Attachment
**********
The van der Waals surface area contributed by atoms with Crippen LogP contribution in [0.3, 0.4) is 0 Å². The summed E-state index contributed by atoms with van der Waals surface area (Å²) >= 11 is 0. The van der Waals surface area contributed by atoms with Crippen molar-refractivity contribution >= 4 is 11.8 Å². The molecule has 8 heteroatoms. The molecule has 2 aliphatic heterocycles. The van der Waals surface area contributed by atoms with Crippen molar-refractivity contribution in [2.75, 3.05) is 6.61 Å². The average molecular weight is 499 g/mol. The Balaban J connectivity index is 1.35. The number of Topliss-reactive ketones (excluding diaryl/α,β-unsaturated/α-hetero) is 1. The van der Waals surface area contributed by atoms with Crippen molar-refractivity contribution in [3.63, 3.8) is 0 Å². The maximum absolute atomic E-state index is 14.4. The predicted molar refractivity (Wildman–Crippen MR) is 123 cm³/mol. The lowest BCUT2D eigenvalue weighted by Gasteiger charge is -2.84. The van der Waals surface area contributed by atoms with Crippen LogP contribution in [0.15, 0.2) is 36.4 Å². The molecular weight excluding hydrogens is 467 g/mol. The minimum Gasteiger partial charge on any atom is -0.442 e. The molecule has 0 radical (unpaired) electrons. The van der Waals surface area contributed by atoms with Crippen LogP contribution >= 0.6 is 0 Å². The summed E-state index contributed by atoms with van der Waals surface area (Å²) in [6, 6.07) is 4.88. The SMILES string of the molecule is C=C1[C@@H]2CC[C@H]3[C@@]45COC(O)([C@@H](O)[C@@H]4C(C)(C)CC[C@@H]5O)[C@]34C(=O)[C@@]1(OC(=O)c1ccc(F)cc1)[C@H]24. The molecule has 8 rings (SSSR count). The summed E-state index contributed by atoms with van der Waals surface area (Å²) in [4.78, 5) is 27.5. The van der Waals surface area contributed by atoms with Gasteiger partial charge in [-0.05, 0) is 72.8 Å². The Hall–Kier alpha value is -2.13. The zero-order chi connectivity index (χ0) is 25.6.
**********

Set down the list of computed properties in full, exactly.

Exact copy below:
The van der Waals surface area contributed by atoms with Crippen LogP contribution in [0.3, 0.4) is 0 Å². The summed E-state index contributed by atoms with van der Waals surface area (Å²) >= 11 is 0. The van der Waals surface area contributed by atoms with Crippen molar-refractivity contribution >= 4 is 11.8 Å². The molecule has 8 heteroatoms. The molecule has 2 aliphatic heterocycles. The van der Waals surface area contributed by atoms with Crippen molar-refractivity contribution in [2.75, 3.05) is 6.61 Å². The average molecular weight is 499 g/mol. The Balaban J connectivity index is 1.35. The number of Topliss-reactive ketones (excluding diaryl/α,β-unsaturated/α-hetero) is 1. The van der Waals surface area contributed by atoms with Crippen molar-refractivity contribution in [3.63, 3.8) is 0 Å². The maximum absolute atomic E-state index is 14.4. The predicted molar refractivity (Wildman–Crippen MR) is 123 cm³/mol. The lowest BCUT2D eigenvalue weighted by Gasteiger charge is -2.84. The van der Waals surface area contributed by atoms with Crippen LogP contribution in [0.15, 0.2) is 36.4 Å². The molecular weight excluding hydrogens is 467 g/mol. The minimum Gasteiger partial charge on any atom is -0.442 e. The molecule has 0 radical (unpaired) electrons. The van der Waals surface area contributed by atoms with Crippen LogP contribution >= 0.6 is 0 Å². The summed E-state index contributed by atoms with van der Waals surface area (Å²) in [6, 6.07) is 4.88. The SMILES string of the molecule is C=C1[C@@H]2CC[C@H]3[C@@]45COC(O)([C@@H](O)[C@@H]4C(C)(C)CC[C@@H]5O)[C@]34C(=O)[C@@]1(OC(=O)c1ccc(F)cc1)[C@H]24. The molecule has 8 rings (SSSR count). The summed E-state index contributed by atoms with van der Waals surface area (Å²) in [4.78, 5) is 27.5. The van der Waals surface area contributed by atoms with Gasteiger partial charge in [-0.05, 0) is 72.8 Å². The Hall–Kier alpha value is -2.13. The zero-order chi connectivity index (χ0) is 25.6.